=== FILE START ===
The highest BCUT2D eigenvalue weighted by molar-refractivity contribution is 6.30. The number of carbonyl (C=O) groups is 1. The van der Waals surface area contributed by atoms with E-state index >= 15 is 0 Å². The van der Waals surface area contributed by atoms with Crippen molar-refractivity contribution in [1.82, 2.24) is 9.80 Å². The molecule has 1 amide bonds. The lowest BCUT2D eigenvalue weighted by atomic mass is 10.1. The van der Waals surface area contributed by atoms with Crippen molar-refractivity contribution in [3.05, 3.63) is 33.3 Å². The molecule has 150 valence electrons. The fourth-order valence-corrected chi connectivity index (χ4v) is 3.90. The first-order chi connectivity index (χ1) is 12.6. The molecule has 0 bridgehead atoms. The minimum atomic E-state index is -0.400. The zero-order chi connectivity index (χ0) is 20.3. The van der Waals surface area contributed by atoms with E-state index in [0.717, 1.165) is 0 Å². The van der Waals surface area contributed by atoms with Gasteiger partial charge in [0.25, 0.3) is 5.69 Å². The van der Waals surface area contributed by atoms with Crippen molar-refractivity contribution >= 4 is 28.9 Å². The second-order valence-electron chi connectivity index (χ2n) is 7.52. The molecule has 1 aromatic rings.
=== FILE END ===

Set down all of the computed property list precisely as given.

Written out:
The highest BCUT2D eigenvalue weighted by molar-refractivity contribution is 6.30. The number of carbonyl (C=O) groups is 1. The van der Waals surface area contributed by atoms with E-state index >= 15 is 0 Å². The van der Waals surface area contributed by atoms with Crippen molar-refractivity contribution in [1.82, 2.24) is 9.80 Å². The molecule has 1 amide bonds. The lowest BCUT2D eigenvalue weighted by atomic mass is 10.1. The van der Waals surface area contributed by atoms with Crippen molar-refractivity contribution in [3.05, 3.63) is 33.3 Å². The molecule has 150 valence electrons. The fourth-order valence-corrected chi connectivity index (χ4v) is 3.90. The first-order chi connectivity index (χ1) is 12.6. The molecule has 0 bridgehead atoms. The minimum atomic E-state index is -0.400. The zero-order chi connectivity index (χ0) is 20.3. The van der Waals surface area contributed by atoms with E-state index in [0.717, 1.165) is 0 Å². The van der Waals surface area contributed by atoms with Gasteiger partial charge in [0.25, 0.3) is 5.69 Å². The van der Waals surface area contributed by atoms with Crippen molar-refractivity contribution >= 4 is 28.9 Å². The second-order valence-electron chi connectivity index (χ2n) is 7.52. The molecule has 1 aromatic rings.